Parkston digs deep for nursing home fundsCommunity doubles goal; drive nets $1M.
By: Anna Jauhola, The Daily Republic
PARKSTON — Community support helped double a fundraising goal to refurbish Avera Bormann Manor in Parkston. Recently, officials involved with the nursing home announced the $500,000 goal was doubled through community generosity.
The $1,041,000 will diminish the need for the facility to borrow money, said Rita Blasius, CFO/assistant administrator at Avera St. Benedict Health Center. Originally, the facility would have had to borrow $500,000 to pay for the renova- tions.
“The extra funds will also allow us to make some capital purchases, like beds, tables and chairs, instead of capitalizing those over time,” she said.
A steering committee of 22 people led by four men — Jon Proehl, Ron Neugebauer, Dave Neugebauer and Keith Goehring — worked hard to raise the money needed for the project, Blasius said. The theme for the fundraiser was “Caring for those who cared for us.”
“I think the Parkston community and the communities around us we serve, they supported and embraced the fund drive for the reconstruction project and expansion of Bormann Manor, not only for the people who live there but for future residents,” Proehl said.
He said a survey prior to the start of the fund drive showed 90 percent of people in Parkston had good things to say about Avera St. Benedict Health Center and Bormann Manor and 85 percent of those people were willing to give toward the cause.
One local business made a “significant contribution,” Blasius said, “but we just had participation from every aspect of the community.”
The 25-year-old facility is in need of a facelift, she said. Two of the major parts of the project will be a hospice and end-oflife room, and a four-season room.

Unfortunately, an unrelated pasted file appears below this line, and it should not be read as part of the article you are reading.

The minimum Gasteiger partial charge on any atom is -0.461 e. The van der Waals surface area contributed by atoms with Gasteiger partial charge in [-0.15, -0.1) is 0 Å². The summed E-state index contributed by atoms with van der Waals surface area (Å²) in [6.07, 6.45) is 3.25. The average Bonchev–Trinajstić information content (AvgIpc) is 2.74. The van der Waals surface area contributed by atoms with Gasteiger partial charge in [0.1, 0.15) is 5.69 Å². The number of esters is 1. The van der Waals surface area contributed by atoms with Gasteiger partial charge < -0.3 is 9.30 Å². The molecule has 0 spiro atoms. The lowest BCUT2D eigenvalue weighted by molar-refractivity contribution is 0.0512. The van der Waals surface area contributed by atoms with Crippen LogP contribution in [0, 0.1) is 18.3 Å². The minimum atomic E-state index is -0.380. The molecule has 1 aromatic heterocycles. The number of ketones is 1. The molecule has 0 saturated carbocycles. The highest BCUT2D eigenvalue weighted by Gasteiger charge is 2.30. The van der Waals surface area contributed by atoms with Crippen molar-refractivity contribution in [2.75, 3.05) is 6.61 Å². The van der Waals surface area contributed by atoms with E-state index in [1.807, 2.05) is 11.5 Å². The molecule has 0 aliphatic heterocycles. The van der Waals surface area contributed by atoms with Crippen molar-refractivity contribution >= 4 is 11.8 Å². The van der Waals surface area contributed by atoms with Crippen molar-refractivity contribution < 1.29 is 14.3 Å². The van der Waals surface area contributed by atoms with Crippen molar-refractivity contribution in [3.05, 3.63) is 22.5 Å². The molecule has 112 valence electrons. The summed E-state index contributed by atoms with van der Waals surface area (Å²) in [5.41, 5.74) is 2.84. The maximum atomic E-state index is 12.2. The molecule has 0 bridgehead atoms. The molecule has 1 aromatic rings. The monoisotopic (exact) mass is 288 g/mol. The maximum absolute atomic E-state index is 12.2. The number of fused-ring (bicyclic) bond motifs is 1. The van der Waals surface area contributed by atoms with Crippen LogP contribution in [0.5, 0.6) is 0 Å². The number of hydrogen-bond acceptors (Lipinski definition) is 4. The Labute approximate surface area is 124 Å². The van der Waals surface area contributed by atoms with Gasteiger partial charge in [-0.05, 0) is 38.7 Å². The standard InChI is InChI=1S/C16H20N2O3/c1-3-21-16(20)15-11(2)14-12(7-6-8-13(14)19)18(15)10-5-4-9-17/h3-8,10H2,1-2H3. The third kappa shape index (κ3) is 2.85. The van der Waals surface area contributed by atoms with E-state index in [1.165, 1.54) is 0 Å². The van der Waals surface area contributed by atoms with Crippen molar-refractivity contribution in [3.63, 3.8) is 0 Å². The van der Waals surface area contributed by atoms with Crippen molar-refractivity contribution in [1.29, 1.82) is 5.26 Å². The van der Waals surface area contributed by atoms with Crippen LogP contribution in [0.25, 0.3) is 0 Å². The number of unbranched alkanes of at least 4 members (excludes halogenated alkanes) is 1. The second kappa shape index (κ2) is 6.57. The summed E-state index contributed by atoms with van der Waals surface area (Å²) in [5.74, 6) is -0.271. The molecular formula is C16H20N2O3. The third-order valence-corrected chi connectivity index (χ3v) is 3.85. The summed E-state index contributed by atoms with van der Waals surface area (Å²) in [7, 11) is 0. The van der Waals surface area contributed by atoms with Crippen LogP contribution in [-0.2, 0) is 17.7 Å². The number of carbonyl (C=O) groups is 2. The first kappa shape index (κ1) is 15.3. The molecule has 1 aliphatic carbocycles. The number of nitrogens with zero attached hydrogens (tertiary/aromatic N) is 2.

Blasius said the hospice room will be centrally located between Bormann Manor and Avera St. Benedict Health Center, which are connected.
“What we run into many times in a nursing home at the end of life is if a resident has a roommate, it’s hard for families to gather and be together to spend quality time,” Blasius said.
The hospice room will provide an area for patient care and adjacent to that will be an area with appliances, a sleeping space, table, chairs and a shower. This area will accommodate families who want to stay day or night with a patient at the end of their life, she said.
The four-season room is a newer addition to the remodeling plans. It was originally to be just an outdoor patio. But, with the extra funds raised through the community, the four-season room will be a reality.
It will be heated and cooled so residents can get as close to the outdoors as possible in extreme weather. It will be attached to the day/activity room.
Bormann Manor will also convert a few double rooms into singles, one of which will be a special care room that can accommodate more equipment. Currently, some construction is under way, including the four-season room and the relocation of the facility’s beauty shop. By the end of September, crews will move inside and start taking down one or two rooms at a time, Blasius said.
“The plans are to not interrupt daily living,” she said. “We will operate down a few residents to have room available.” If necessary, some residents may be moved to hospital rooms to accommodate construction. “We feel overwhelmed and blessed to have had the kind of support we’ve had from the community,” Blasius said.